Even before IBM introduced the zEnterprise as a hybrid mainframe it was thinking about Hadoop on the mainframe as part of its Blue Cloud initiative in 2007. That would include Xen and PowerVM virtualized Linux operating system images and Hadoop parallel workload scheduling.
Although Blue Cloud wasn’t specifically a mainframe initiative, even in 2007 the mainframe running Linux and z/VM could act as a Hadoop platform. More recently IBM turned to Hadoop for its InfoSphere BigInsights, an analytics platform built on top of the Apache Hadoop open framework for storing, managing and gaining insights from Internet-scale data.
Hadoop uses a programming model and software framework called Map/Reduce for writing applications that rapidly process vast amounts of data in parallel on large clusters of compute nodes. A second piece is the Hadoop Distributed File System (HDFS).
As Apache explains it, HDFS creates multiple replicas of data blocks and distributes them on compute nodes throughout a cluster to enable reliable, extremely rapid computations. When a program initiates a data search, each node looks at its data and processes it as instructed.
Hadoop, needs some form of grid computing. By 2010, grid computing had morphed into cloud computing. At IOD a few weeks back, IBM introduced a development test cloud for trying out Hadoop applications that, according to IBM, fit well with cloud principles and technology.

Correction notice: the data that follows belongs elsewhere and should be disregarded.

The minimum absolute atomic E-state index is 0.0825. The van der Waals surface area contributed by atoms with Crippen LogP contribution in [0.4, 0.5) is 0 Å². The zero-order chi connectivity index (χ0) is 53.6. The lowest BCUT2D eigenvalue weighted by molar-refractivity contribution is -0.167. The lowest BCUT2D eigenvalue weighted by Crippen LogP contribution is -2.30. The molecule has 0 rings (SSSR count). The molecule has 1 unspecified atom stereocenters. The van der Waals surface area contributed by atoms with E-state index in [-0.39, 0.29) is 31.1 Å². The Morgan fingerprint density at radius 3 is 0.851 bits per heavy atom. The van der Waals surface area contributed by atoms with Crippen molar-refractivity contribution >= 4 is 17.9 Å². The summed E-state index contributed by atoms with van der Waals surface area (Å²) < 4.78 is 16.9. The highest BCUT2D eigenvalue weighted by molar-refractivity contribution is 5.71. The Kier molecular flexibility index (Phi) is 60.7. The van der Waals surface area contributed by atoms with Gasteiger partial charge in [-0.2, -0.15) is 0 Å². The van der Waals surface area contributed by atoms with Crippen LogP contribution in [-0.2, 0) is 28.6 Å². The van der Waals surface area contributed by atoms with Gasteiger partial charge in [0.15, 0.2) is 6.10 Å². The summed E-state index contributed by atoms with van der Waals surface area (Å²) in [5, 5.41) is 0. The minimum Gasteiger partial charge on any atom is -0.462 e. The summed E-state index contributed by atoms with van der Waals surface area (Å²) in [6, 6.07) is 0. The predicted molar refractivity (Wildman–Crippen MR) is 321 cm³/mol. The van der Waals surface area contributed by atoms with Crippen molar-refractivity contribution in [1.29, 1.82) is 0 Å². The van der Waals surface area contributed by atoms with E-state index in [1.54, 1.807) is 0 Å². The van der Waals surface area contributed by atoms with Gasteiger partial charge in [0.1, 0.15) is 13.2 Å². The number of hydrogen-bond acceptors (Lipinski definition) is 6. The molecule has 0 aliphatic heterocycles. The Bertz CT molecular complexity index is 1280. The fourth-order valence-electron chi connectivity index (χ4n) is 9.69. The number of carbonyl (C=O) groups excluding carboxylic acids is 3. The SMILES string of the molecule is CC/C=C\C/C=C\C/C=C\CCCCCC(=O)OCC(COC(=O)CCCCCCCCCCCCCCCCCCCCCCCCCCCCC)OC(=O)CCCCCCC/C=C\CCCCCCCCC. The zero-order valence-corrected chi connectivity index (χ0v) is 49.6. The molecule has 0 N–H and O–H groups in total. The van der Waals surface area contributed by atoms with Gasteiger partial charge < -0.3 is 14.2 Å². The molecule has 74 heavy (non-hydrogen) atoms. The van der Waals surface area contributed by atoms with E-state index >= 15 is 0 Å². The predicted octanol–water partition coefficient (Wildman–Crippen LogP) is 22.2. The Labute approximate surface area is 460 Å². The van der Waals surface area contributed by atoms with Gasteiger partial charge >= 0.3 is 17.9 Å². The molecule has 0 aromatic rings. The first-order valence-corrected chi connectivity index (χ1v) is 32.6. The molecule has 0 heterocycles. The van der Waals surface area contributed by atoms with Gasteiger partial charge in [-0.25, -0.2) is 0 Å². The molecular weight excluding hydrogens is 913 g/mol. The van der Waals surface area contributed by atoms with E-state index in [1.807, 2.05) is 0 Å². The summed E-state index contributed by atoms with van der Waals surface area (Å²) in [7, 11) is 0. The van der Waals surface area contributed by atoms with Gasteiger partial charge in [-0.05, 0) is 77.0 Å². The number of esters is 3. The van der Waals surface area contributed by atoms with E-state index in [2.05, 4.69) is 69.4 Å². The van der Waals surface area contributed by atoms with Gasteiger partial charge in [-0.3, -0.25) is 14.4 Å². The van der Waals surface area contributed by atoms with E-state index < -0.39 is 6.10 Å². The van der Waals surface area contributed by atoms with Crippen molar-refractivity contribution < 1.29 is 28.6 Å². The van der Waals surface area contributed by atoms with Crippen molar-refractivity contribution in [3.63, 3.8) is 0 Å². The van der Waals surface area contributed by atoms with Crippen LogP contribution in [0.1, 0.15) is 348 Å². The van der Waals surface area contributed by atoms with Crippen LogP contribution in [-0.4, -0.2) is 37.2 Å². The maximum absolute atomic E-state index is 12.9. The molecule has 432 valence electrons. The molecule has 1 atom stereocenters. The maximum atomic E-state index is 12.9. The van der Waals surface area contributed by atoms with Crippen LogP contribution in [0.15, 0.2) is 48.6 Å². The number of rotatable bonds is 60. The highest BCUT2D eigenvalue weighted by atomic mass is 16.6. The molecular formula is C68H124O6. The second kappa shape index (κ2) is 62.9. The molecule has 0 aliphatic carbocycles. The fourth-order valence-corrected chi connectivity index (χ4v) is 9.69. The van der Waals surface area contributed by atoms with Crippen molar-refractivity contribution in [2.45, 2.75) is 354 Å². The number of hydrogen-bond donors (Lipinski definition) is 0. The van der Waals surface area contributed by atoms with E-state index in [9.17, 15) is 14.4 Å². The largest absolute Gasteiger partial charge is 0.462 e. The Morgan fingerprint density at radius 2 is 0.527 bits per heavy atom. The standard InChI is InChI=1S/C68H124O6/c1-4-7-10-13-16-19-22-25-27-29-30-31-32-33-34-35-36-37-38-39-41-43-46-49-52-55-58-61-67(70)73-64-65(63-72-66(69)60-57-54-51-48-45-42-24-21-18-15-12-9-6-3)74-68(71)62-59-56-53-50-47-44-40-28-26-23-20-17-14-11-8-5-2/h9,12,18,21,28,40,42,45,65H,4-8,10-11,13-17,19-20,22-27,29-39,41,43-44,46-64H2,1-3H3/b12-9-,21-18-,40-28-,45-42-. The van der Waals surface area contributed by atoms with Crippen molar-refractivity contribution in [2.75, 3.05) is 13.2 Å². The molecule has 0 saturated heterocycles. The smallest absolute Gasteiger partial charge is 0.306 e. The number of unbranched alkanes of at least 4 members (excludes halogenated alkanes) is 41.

With the z196 the possibilities of Hadoop for mainframe shops become much more interesting. To begin, the z196 has the resource capacity to run hundreds, if not thousands, of virtualized Linux servers, each with designated storage capacity. That lays the foundation for a Hadoop platform.
Through a flexible, fault resistant, Hadoop-based infrastructure organizations can run different types of workloads. Analytics of massive amounts of data has emerged as a primary enterprise workload for Hadoop on the mainframe.
For analytics, the z196 can run Cognos on Linux on z. Better yet, you could attach the zBX extension cabinet and populate it with IBM Smart Analytics Optimizer cards running against Hadoop data sets. Or use some other POWER-based analytics running on POWER cards inside the zBX.
For z196 shops, the plan would be to use the machine as the platform for a private cloud that captured, stored, managed, and analyzed massive amounts of data generated from web applications, meters and sensors, POS systems, clickstreams, and such using Hadoop. Already, one midsize z196 user has deployed the machine to serve images and video to online shoppers. It is not too big a stretch to imagine tapping Hadoop capabilities to do more with the data.
Whether any of this happens depends on pricing. To begin, IBM has to reduce the cost of a z196 Hadoop environment because today companies are building these out of the cheapest commodity components.
The necessary cost reductions probably won’t happen until late 2011, when IBM plans to introduce Solution Edition discounts for the z196 comparable to the z10 Enterprise Linux Solution Edition discounts last year. It also will depend on how the pricing shakes out for the various zBX blades. To date IBM has talked a good Hadoop game but has given no hints of any readiness to cut pricing enough in the future to make it practical on the z196.